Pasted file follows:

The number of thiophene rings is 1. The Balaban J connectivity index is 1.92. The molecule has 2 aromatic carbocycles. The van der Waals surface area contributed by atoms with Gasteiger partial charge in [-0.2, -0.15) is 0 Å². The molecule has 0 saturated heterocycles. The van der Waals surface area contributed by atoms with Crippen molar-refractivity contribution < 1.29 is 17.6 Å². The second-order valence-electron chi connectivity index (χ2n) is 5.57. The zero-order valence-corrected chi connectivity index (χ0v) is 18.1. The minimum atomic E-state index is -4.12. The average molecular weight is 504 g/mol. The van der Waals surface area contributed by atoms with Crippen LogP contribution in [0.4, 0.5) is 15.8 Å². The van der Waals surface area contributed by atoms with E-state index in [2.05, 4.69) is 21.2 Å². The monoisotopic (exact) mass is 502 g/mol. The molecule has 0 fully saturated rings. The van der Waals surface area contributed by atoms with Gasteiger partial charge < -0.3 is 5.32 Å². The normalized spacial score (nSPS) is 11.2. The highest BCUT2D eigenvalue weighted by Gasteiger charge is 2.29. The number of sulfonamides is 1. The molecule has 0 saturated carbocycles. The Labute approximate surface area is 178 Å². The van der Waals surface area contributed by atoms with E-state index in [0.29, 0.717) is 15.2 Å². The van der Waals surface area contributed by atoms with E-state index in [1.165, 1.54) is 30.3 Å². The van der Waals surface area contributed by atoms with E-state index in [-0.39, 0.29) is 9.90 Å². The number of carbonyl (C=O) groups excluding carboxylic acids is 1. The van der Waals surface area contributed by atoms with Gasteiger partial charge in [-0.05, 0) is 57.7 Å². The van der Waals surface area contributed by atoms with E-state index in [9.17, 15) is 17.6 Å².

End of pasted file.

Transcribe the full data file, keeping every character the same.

The number of thiophene rings is 1. The Balaban J connectivity index is 1.92. The molecule has 2 aromatic carbocycles. The van der Waals surface area contributed by atoms with Gasteiger partial charge in [-0.2, -0.15) is 0 Å². The molecule has 0 saturated heterocycles. The van der Waals surface area contributed by atoms with Crippen molar-refractivity contribution < 1.29 is 17.6 Å². The second-order valence-electron chi connectivity index (χ2n) is 5.57. The zero-order valence-corrected chi connectivity index (χ0v) is 18.1. The minimum atomic E-state index is -4.12. The average molecular weight is 504 g/mol. The van der Waals surface area contributed by atoms with Crippen LogP contribution in [0.4, 0.5) is 15.8 Å². The van der Waals surface area contributed by atoms with E-state index in [2.05, 4.69) is 21.2 Å². The monoisotopic (exact) mass is 502 g/mol. The molecule has 0 fully saturated rings. The van der Waals surface area contributed by atoms with Gasteiger partial charge < -0.3 is 5.32 Å². The normalized spacial score (nSPS) is 11.2. The highest BCUT2D eigenvalue weighted by Gasteiger charge is 2.29. The number of sulfonamides is 1. The molecule has 0 saturated carbocycles. The Labute approximate surface area is 178 Å². The van der Waals surface area contributed by atoms with E-state index in [0.29, 0.717) is 15.2 Å². The van der Waals surface area contributed by atoms with E-state index in [1.165, 1.54) is 30.3 Å². The van der Waals surface area contributed by atoms with E-state index in [-0.39, 0.29) is 9.90 Å². The number of carbonyl (C=O) groups excluding carboxylic acids is 1. The van der Waals surface area contributed by atoms with Gasteiger partial charge in [-0.05, 0) is 57.7 Å². The van der Waals surface area contributed by atoms with E-state index in [9.17, 15) is 17.6 Å².